A few years ago, if you went to Starbucks and tried to order a coconut milk latte, the barista would’ve looked at you like you grew a second head. Some places had soy, and if you were lucky, you might have found one brand of rice or hemp milk kicking around a local health food store. Today, that’s totally changed! Grocery stores and coffee shops are stocked with all kinds of dairy alternatives from newly mainstream options like almond milk to impressively obscure ones like avocado milk. And the milk option it feels like everyone is thinking about right now is oat milk! Well, everyone but me—because I’m stuck thinking about how do you even milk an avocado. 🤔
In this post, we’ll cover the benefits and drawbacks of oat milk. You’ll see how it compares to cow’s milk, and you’ll learn if it’s a good idea to serve oat milk to your babies, toddlers, and kids. I’m also gonna answer the #2 most-asked oat milk question: Is oat milk healthy? (The first being, “Do you have oat milk?”)
Oat Milk vs. Cow’s Milk
To determine whether or not oat milk is “healthy,” we need to understand how it breaks down nutritionally. For many parents, it’s also helpful to compare that breakdown to cow’s milk, too, so that’s exactly what I did:
1 Cup of Oat Milk
Added Sugar: 7g
1 Cup of Whole Cow’s Milk
Added Sugar: 0g
As you can see, whole cow’s milk has 8 grams of protein—which is more than double the protein in oat milk! It always has quite a few more grams of fat, making it a more nutrient-dense option than oat milk. (The same can be said for most other non-dairy milks.)
A little side note: For this comparison, we looked at the nutritional profile of Oatly, but each oat milk brand will be a little different. It’s always a good idea to check the nutrition label of your favorite brand.
Pros and Cons of Oat Milk
Whole cow’s milk is more nutrient-dense than oat milk, but that’s not the only thing that counts. Here are a few of the nutritional pros of oat milk, plus a few more cons to consider.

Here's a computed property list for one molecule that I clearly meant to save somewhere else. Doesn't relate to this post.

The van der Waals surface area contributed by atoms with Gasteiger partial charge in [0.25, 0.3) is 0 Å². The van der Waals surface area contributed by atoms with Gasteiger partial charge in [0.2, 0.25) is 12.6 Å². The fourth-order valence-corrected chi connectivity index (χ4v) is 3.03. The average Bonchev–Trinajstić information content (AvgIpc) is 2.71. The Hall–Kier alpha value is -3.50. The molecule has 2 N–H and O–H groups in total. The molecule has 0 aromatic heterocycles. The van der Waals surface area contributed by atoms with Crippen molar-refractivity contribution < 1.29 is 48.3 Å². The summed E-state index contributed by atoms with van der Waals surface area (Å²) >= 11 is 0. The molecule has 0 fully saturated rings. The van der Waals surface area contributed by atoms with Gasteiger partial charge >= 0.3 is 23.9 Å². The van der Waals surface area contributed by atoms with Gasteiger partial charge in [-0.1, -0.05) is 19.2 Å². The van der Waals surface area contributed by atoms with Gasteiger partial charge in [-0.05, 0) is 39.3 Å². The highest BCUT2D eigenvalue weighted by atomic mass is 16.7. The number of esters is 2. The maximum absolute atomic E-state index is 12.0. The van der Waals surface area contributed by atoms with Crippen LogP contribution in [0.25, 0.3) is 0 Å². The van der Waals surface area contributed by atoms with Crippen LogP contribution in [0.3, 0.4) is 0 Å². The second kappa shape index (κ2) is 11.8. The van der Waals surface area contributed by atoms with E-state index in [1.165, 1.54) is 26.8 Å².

Pro: More Fiber
Oat milk is made from oats, so it has a few grams of fiber in it whereas cow’s milk has none.
Pro: Lower Sodium & Sugar
Oat milk is often slightly lower in both sodium and sugar than cow’s milk. But it does depend on the brand and product you’re looking at. Most oat milk products do contain added sugar, whereas the sugar in milk is naturally occurring.
Con: Less Vitamin D & Calcium
Oat milk is slightly lower in vitamin D and calcium than cow’s milk.
Con: More Added Ingredients
Oat milk almost always has added ingredients, some of which could be undesirable. It’s a good idea to check the ingredient list before buying, especially if avoiding certain ingredients is important to you.
Oats are naturally gluten-free so you may think oat milk is a good gluten-free option. But oats are often processed in a way that makes them unsafe for people with gluten intolerances, allergies, and Celiac disease, so it’s actually not a great allergen-friendly choice for those needing to avoid gluten.
Tip: Check The Label
Not all oat milks are created equal, so it’s a good idea to learn what to seek out and what to avoid when you go grocery shopping. The most important nutrients to look for are the overall calories, protein, and fat provided by the brand of oat milk in question. But I’d also recommend paying attention to the amount of vitamin D, calcium, and added sugar (ideally, babies and toddlers under 2 shouldn’t have any).
Oat Milk for Babies, Toddlers & Children
First things first: you don’t have to give your child any milk. As long as they’re eating a balanced, healthy diet that includes a variety of food—or they’re still on breastmilk or formula—they’re getting all their micro and macronutrients. But, after age 1, there’s nothing wrong with giving your child milk, either! So if you’re considering giving your little one oat milk, here’s what you need to know: